In search of experience, not of theories….OSHO
It happened once that a man came to a Zen master. He had read all the scriptures, memorized them, and had become a great philosopher because he was very efficient at using words, logic.
And this Zen master was just a villager, just like the beggar who said, "I am not lost." He had never read the Lotus Sutra, one of the greatest Buddhist scriptures, worth preserving, always keeping near.
Just as there are bedside books, so the Lotus Sutra is a heartside book; it is concerned with the heart. The lotus is the symbol for the heart: fully bloomed, in full bloom, it is the heart. And Buddhists think there is nothing comparable to the Lotus Sutra.
This man had memorized the whole Lotus Sutra. He could repeat it from anywhere. Ask any question and immediately he would answer — like a computer, very efficiently. So he asked the Zen master, "Have you read the Lotus Sutra?"
The Zen master said, "Lotus Sutra? Never heard of it."
The man, the pundit, the scholar, said, "Never heard of it? And people think you are enlightened!"
The Zen master said, "People must be wrong. I am an ignorant man, how can I be enlightened?"
The scholar was at ease now, so he said, "Now I will repeat the Lotus Sutra. Can you read?"
The monk said, "I can't read."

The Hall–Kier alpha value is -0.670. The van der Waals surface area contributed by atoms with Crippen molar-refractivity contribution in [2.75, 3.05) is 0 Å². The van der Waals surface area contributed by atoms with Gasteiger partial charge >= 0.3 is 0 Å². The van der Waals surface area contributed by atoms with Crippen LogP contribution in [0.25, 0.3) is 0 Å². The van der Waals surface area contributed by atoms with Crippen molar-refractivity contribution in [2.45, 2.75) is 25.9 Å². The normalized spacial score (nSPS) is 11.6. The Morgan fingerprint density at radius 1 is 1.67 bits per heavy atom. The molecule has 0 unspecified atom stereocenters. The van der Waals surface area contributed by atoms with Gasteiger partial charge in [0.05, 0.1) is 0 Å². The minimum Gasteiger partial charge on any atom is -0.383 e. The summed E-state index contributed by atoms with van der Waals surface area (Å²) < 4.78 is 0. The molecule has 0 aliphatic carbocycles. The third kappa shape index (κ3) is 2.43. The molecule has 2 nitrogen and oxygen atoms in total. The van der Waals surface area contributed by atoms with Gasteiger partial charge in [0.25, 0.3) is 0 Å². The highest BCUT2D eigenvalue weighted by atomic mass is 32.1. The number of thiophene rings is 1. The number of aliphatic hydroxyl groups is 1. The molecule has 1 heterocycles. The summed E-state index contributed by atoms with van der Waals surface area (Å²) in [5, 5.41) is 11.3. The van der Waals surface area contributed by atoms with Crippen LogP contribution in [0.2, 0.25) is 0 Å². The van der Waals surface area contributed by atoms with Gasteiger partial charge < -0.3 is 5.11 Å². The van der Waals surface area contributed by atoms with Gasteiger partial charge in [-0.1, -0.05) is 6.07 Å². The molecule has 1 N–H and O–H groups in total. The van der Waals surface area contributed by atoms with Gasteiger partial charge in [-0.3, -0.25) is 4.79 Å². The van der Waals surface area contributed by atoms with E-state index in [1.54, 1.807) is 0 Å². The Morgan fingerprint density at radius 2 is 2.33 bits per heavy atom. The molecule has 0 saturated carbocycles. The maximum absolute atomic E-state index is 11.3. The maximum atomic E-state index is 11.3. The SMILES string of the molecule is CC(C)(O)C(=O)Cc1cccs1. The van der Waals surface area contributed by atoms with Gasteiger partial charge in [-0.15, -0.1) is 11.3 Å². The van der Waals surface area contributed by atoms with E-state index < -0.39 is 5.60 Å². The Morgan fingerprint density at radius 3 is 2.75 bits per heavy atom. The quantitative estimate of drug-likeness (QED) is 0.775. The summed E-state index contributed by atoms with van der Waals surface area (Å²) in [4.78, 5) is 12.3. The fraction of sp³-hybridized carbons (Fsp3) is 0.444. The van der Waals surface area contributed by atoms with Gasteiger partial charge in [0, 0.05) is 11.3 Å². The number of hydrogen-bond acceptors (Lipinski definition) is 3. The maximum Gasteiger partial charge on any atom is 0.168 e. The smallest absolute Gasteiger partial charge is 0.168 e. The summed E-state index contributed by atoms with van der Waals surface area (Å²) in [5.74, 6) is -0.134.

So the man said, "Okay, then listen to me and I will explain anything you want to ask."
He had come to seek a master but now he had become a master. The ego never wants to be a disciple, it is always in search of being a master. How the buddha must have laughed at the situation! The master became the disciple, and the disciple became the master and said, "Listen."
The master started listening. The disciple said, "Okay." He began to repeat the Lotus Sutra.
In the Lotus Sutra, it is said everything is emptiness — this world is empty, hell is empty, heaven is empty, God is empty, everything is emptiness. Emptiness is the nature of all things, nothingness, so be attuned to nothingness and you will achieve.
Suddenly the master jumped and hit the pundit on the head. The pundit became mad.
He started shouting and said, "Not only are you not enlightened, not only are you ignorant, you seem to be neurotic also. What are you doing?"
The master sat again and said, "If everything is nothingness, from where does this anger come? The world is emptiness, heaven is emptiness, hell is emptiness, the nature of things is nothingness. From where does this anger come?"
The pundit was puzzled. He said, "It is not written in the Lotus Sutra. You ask foolish questions. It is not written in the Lotus Sutra. The whole Sutra I have memorized — and this is no way of asking a question, hitting me is no way of asking a question."
But this is the only way. Theories are not of much help. You can say that everything is nothingness, but just a little hit and anger arises out of nothingness; a woman passes and sex arises out of nothingness; you look at a beautiful house and the desire to possess arises out of nothingness. When Buddha said everything is nothingness, he was saying: If you can understand this, nothing will arise. How can anything arise out of nothingness? Nothingness is a meditation, not a theory; it is a falling into the abyss. Then anger cannot arise and sex cannot arise — how can they?
There are two types of persons: one, those who are in search of theories — and please don't be that type, because that is the most stupid type; and the other type is the wise type, those in search of experience, not of theories.